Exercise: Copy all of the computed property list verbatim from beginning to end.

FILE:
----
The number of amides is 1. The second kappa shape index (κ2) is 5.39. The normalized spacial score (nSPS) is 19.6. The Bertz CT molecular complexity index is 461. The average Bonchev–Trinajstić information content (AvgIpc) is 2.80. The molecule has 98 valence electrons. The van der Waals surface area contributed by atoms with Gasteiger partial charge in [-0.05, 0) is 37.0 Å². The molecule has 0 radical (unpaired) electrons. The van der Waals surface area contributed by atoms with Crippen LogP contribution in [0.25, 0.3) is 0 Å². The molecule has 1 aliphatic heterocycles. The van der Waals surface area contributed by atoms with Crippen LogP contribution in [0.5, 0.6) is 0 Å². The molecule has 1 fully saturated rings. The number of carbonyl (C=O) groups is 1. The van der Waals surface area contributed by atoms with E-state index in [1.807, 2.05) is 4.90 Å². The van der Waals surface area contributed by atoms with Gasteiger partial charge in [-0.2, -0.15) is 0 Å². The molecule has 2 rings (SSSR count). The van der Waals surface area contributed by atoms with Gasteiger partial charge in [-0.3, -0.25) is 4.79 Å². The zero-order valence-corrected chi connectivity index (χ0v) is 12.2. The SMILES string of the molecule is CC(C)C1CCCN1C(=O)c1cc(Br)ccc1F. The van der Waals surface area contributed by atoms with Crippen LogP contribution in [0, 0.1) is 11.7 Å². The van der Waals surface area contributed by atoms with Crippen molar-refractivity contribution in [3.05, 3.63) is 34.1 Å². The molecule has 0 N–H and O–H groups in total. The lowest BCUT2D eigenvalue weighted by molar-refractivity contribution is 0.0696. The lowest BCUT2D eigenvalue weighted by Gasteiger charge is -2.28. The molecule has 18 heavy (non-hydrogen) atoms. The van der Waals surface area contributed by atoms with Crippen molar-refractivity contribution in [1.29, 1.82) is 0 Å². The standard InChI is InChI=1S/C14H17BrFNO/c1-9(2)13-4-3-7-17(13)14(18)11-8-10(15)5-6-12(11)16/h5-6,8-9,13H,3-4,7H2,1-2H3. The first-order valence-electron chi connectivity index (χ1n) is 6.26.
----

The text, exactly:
The number of amides is 1. The second kappa shape index (κ2) is 5.39. The normalized spacial score (nSPS) is 19.6. The Bertz CT molecular complexity index is 461. The average Bonchev–Trinajstić information content (AvgIpc) is 2.80. The molecule has 98 valence electrons. The van der Waals surface area contributed by atoms with Gasteiger partial charge in [-0.05, 0) is 37.0 Å². The molecule has 0 radical (unpaired) electrons. The van der Waals surface area contributed by atoms with Crippen LogP contribution in [0.25, 0.3) is 0 Å². The molecule has 1 aliphatic heterocycles. The van der Waals surface area contributed by atoms with Crippen LogP contribution in [0.5, 0.6) is 0 Å². The molecule has 1 fully saturated rings. The number of carbonyl (C=O) groups is 1. The van der Waals surface area contributed by atoms with E-state index in [1.807, 2.05) is 4.90 Å². The van der Waals surface area contributed by atoms with Gasteiger partial charge in [-0.2, -0.15) is 0 Å². The molecule has 2 rings (SSSR count). The van der Waals surface area contributed by atoms with Gasteiger partial charge in [-0.3, -0.25) is 4.79 Å². The zero-order valence-corrected chi connectivity index (χ0v) is 12.2. The SMILES string of the molecule is CC(C)C1CCCN1C(=O)c1cc(Br)ccc1F. The van der Waals surface area contributed by atoms with Crippen LogP contribution in [0, 0.1) is 11.7 Å². The van der Waals surface area contributed by atoms with Crippen molar-refractivity contribution in [3.05, 3.63) is 34.1 Å². The molecule has 0 N–H and O–H groups in total. The lowest BCUT2D eigenvalue weighted by molar-refractivity contribution is 0.0696. The lowest BCUT2D eigenvalue weighted by Gasteiger charge is -2.28. The molecule has 18 heavy (non-hydrogen) atoms. The van der Waals surface area contributed by atoms with Crippen molar-refractivity contribution in [1.29, 1.82) is 0 Å². The standard InChI is InChI=1S/C14H17BrFNO/c1-9(2)13-4-3-7-17(13)14(18)11-8-10(15)5-6-12(11)16/h5-6,8-9,13H,3-4,7H2,1-2H3. The first-order valence-electron chi connectivity index (χ1n) is 6.26.